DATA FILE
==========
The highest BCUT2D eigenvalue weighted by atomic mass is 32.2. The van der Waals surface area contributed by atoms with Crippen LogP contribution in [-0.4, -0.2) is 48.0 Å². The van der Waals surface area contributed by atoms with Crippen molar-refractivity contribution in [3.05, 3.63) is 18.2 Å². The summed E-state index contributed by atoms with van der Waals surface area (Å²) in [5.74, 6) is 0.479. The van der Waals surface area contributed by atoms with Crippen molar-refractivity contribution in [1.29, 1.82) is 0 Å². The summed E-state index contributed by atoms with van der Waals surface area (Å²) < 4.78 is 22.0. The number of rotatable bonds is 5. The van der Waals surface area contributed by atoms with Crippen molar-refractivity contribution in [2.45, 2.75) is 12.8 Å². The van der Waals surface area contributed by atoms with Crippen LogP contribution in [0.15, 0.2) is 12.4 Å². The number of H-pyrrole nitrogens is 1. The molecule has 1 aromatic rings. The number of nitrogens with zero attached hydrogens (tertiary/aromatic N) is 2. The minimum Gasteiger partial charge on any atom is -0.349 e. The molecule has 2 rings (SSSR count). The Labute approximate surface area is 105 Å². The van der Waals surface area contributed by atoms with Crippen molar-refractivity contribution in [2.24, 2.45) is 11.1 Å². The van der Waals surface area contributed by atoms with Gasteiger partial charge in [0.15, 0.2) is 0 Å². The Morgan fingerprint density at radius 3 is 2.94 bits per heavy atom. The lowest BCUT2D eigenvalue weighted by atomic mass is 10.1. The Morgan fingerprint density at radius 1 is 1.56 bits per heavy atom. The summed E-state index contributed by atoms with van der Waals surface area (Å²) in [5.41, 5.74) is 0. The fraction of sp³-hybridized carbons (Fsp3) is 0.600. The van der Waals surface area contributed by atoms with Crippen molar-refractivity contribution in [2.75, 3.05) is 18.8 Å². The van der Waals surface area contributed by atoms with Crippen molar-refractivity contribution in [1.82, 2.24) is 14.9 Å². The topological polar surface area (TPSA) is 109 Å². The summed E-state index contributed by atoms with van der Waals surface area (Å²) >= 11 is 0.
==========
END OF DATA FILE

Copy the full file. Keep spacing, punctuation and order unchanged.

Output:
The highest BCUT2D eigenvalue weighted by atomic mass is 32.2. The van der Waals surface area contributed by atoms with Crippen LogP contribution in [-0.4, -0.2) is 48.0 Å². The van der Waals surface area contributed by atoms with Crippen molar-refractivity contribution in [3.05, 3.63) is 18.2 Å². The summed E-state index contributed by atoms with van der Waals surface area (Å²) in [5.74, 6) is 0.479. The van der Waals surface area contributed by atoms with Crippen molar-refractivity contribution in [1.29, 1.82) is 0 Å². The summed E-state index contributed by atoms with van der Waals surface area (Å²) < 4.78 is 22.0. The number of rotatable bonds is 5. The van der Waals surface area contributed by atoms with Crippen molar-refractivity contribution in [2.45, 2.75) is 12.8 Å². The van der Waals surface area contributed by atoms with Crippen LogP contribution in [0.15, 0.2) is 12.4 Å². The number of H-pyrrole nitrogens is 1. The molecule has 1 aromatic rings. The number of nitrogens with zero attached hydrogens (tertiary/aromatic N) is 2. The minimum Gasteiger partial charge on any atom is -0.349 e. The molecule has 2 rings (SSSR count). The Labute approximate surface area is 105 Å². The van der Waals surface area contributed by atoms with Crippen molar-refractivity contribution in [2.24, 2.45) is 11.1 Å². The van der Waals surface area contributed by atoms with Gasteiger partial charge in [0.15, 0.2) is 0 Å². The Morgan fingerprint density at radius 3 is 2.94 bits per heavy atom. The lowest BCUT2D eigenvalue weighted by atomic mass is 10.1. The Morgan fingerprint density at radius 1 is 1.56 bits per heavy atom. The summed E-state index contributed by atoms with van der Waals surface area (Å²) in [5.41, 5.74) is 0. The fraction of sp³-hybridized carbons (Fsp3) is 0.600. The van der Waals surface area contributed by atoms with Crippen molar-refractivity contribution in [2.75, 3.05) is 18.8 Å². The van der Waals surface area contributed by atoms with Crippen molar-refractivity contribution in [1.82, 2.24) is 14.9 Å². The topological polar surface area (TPSA) is 109 Å². The summed E-state index contributed by atoms with van der Waals surface area (Å²) >= 11 is 0.